After our rest day on Day 7, we continued on…
Day 8 – Mon Feb 3 – 44 km
Up at 6:45 am at the rest day Riad in Zagora, and Jude and I were ready to leave our room but were locked in. We couldn’t get the key to work, so we climbed out the window. We all had breakfast and checked out of the riad then drove down the road at 8, in 2 taxis with our bags in the Toyota that accompanies us.
We got to camp and all the horses were tacked up and almost everything was packed in the trucks. Got ready and rode off at 9:30 am.
Continued through date palms and past Nezrate, heading north-northwest out onto rocky plains. The Jebel Bani mountains were off to the left , with Zagora to the north (right). We followed the road for many kms, with motorbikes and a few trucks passing.
Stopped at a well at 2:20 pm for lunch. A family lives there and kids from nearby came to see what was going on and sell us their crafts. It was hot and good to stop and lunch in the shade. Horses got water and grain.
After lunch, several of the group bought stuffed camels from 4 kids, and gave them paper and pens.
Then we got ready at 4 pm and hand walked a bit more. Got about 200 m down road and stopped to get on but Michael wasn’t with us – he was just leaving the lunch spot. He had been giving the kids paper and pens, plus giving his horse water. Neither he nor the horse were concerned. Anyway, we got on and rode about ½ km then turned south to go through a low pass.
Rode south for 2.5 hours – had a good fast gallop, then walked into camp just before the sun set.
A very classic African camp in acacia trees, with a few small lumps of sandy bits and vast views north to Jebel Bani. Can see lights of 2 towns to the south and southeast. Mountains continue along the western horizon.
Day 9 – Tues Feb 4 – 36 km
Up at 6:30 and away at 9 am. Tania pulled a tick off her horse Farouk.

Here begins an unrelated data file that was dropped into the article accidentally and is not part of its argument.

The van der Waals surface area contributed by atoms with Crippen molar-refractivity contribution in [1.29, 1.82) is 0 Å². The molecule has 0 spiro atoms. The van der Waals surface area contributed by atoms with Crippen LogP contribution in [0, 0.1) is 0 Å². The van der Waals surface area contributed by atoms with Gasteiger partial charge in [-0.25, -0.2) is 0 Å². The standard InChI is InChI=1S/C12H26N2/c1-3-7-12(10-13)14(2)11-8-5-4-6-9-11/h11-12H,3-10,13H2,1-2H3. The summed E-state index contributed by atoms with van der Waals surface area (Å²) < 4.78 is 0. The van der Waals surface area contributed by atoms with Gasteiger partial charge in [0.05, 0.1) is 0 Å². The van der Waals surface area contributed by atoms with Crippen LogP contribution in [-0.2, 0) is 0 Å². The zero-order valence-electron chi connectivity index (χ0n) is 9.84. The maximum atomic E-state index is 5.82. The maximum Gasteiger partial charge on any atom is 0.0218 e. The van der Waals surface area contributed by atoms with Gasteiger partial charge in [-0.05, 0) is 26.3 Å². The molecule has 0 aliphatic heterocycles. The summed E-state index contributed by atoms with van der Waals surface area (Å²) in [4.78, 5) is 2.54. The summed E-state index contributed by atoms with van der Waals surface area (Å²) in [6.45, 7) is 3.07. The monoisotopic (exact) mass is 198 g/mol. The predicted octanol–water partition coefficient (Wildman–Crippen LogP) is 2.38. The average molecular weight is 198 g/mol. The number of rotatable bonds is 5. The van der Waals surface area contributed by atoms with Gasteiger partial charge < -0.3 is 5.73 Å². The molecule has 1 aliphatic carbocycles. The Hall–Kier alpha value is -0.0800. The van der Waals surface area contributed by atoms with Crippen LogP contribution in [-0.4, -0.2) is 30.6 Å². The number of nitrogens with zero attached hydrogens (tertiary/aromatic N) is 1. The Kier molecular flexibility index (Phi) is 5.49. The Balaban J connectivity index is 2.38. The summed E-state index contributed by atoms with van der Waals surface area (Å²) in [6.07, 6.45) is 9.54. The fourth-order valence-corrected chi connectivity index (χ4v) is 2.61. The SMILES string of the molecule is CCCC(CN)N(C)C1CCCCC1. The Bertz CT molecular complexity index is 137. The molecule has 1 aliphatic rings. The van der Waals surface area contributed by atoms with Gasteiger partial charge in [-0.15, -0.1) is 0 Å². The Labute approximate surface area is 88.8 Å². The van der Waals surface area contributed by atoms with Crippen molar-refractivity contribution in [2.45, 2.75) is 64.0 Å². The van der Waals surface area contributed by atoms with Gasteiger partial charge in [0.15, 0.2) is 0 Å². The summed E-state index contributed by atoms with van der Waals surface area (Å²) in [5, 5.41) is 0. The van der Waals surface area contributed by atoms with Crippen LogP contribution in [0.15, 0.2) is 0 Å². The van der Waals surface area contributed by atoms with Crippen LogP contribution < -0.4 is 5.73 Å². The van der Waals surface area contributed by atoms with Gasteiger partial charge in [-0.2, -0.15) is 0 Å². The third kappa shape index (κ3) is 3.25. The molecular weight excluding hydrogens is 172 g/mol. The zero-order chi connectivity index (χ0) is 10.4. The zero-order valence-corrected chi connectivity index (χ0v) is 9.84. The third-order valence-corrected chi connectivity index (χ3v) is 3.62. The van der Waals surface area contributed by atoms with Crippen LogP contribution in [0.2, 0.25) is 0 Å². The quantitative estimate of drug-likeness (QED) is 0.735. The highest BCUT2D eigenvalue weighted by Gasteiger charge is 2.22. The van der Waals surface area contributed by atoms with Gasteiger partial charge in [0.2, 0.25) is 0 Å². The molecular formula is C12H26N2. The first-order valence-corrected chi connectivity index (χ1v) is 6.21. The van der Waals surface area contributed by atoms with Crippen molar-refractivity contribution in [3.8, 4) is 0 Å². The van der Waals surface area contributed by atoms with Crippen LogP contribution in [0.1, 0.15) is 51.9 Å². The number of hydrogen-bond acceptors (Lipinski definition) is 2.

Trucks left first then we rode south-southwest across rocky erg that looked like former sea bed (because it is). We kept the Jemel Bani mountain range to the right (north) and just rode along it. We rode some gravel tracks, passed occasional nomad encampment and saw gazelles. Also saw a collared (ie with a tracking collar) antelope – cream coloured with long spiral horns, which we later learned was an addax. It was larger than the gazelles – about the size of a Canadian white tailed deer but wasn’t in very good condition. It was standing in small erg dunes. After we crossed the dunes, we saw 10 of them in better condition and another one was collared. Apparently they have been released as part of a conservation initiative.
We rode 26 km then met the trucks for lunch at about 2. Tied up and unstacked horses, watered and fed grain plus had a quick nap.
The rest of the afternoon was similar. Got to camp at a walled oasis at 6:30. Very large erg sand dunes are about 7 km to the south. We will ride by them tomorrow.
Day 10 – Wed Feb 5 – 29 km
Up at 6:30 and away at 9. Heard cooing doves in the morning from the tent.
Headed west keeping Jebel Bani mountains on our left. We immediately rode into rocks that looked like the sea had just receeded. It is old seabed so no surprise but still amazing how easy it is to imagine the sea coming back with the tide. Crossed some low erg sand dunes, while there were large ones in the distance to the south (right).
Interesting tracks on the sand dunes – great big dung beetles, fast lizards (about 3 – 4” long), and chirping birds. There seemed to be more life in the dunes than in the surrounding old seabed.
Wove closer to the mountains (more north), then the ground flattened to an old lake bed of firm sand and mud perfect for galloping. However, we saw our trucks for lunch and tied the horses up at 12:30. Untacked, horses rolled, watered and grained. Had our usual lunch then a 40 minute lie down.
After lunch we continued across the old lake bed, had a trot and canter, then back to walk and saw trucks at about 4 pm. It was very early to stop riding.
Apparently the trucks thought they’d gone 37 km but they’d only gone about 30. So an early afternoon which was nice although not good for mileage.
There was a long sunset over the mud/sand lake bed and we had a relaxing evening which was good for the horses and riders although some of us are concerned about our lack of distance. It’s hard to make up time/distance once you fall behind and we need to do about 40+ km/day to actually get to the sea as planned.
Day 11 – Thurs Feb 6 – 44 km
We followed rocky footing to a military checkpoint at 12:30 pm then hand walked across rocky footing past fossils to our lunch spot at 2 pm. The lunch location was just before the small (first) mesa / bluff of rock. There were goats at the lunch spot and it was very hot. 28 C?